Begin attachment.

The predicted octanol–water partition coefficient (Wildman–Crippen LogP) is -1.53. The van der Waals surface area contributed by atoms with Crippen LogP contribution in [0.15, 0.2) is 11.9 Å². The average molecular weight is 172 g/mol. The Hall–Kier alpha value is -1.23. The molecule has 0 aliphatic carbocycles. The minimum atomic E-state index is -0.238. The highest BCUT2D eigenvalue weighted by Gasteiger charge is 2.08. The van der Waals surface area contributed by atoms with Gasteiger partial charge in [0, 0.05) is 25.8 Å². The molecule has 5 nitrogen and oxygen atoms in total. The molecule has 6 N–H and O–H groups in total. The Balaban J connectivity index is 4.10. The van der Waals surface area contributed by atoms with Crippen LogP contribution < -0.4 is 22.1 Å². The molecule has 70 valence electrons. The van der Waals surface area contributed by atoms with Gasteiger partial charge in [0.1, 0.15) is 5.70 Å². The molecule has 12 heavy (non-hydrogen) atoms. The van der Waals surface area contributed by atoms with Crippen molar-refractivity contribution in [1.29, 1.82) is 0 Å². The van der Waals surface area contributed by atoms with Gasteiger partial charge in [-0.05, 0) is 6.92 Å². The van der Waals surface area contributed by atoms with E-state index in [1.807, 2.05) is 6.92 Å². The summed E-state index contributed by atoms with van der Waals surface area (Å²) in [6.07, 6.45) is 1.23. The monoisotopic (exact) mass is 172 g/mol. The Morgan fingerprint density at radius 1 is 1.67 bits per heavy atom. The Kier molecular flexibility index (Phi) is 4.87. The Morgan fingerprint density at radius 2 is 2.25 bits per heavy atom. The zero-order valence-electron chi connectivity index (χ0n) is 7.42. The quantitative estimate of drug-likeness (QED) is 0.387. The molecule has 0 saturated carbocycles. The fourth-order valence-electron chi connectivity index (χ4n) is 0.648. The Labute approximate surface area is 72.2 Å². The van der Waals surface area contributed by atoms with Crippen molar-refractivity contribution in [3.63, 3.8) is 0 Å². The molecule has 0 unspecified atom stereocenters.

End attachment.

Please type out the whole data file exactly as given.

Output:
The predicted octanol–water partition coefficient (Wildman–Crippen LogP) is -1.53. The van der Waals surface area contributed by atoms with Crippen LogP contribution in [0.15, 0.2) is 11.9 Å². The average molecular weight is 172 g/mol. The Hall–Kier alpha value is -1.23. The molecule has 0 aliphatic carbocycles. The minimum atomic E-state index is -0.238. The highest BCUT2D eigenvalue weighted by Gasteiger charge is 2.08. The van der Waals surface area contributed by atoms with Gasteiger partial charge in [0, 0.05) is 25.8 Å². The molecule has 5 nitrogen and oxygen atoms in total. The molecule has 6 N–H and O–H groups in total. The Balaban J connectivity index is 4.10. The van der Waals surface area contributed by atoms with Crippen LogP contribution < -0.4 is 22.1 Å². The molecule has 70 valence electrons. The van der Waals surface area contributed by atoms with Gasteiger partial charge in [0.1, 0.15) is 5.70 Å². The molecule has 12 heavy (non-hydrogen) atoms. The van der Waals surface area contributed by atoms with Crippen molar-refractivity contribution in [1.29, 1.82) is 0 Å². The van der Waals surface area contributed by atoms with Gasteiger partial charge in [-0.05, 0) is 6.92 Å². The van der Waals surface area contributed by atoms with E-state index in [1.807, 2.05) is 6.92 Å². The summed E-state index contributed by atoms with van der Waals surface area (Å²) in [6.07, 6.45) is 1.23. The monoisotopic (exact) mass is 172 g/mol. The Morgan fingerprint density at radius 1 is 1.67 bits per heavy atom. The Kier molecular flexibility index (Phi) is 4.87. The Morgan fingerprint density at radius 2 is 2.25 bits per heavy atom. The zero-order valence-electron chi connectivity index (χ0n) is 7.42. The quantitative estimate of drug-likeness (QED) is 0.387. The molecule has 0 saturated carbocycles. The fourth-order valence-electron chi connectivity index (χ4n) is 0.648. The Labute approximate surface area is 72.2 Å². The van der Waals surface area contributed by atoms with Crippen molar-refractivity contribution in [3.63, 3.8) is 0 Å². The molecule has 0 unspecified atom stereocenters.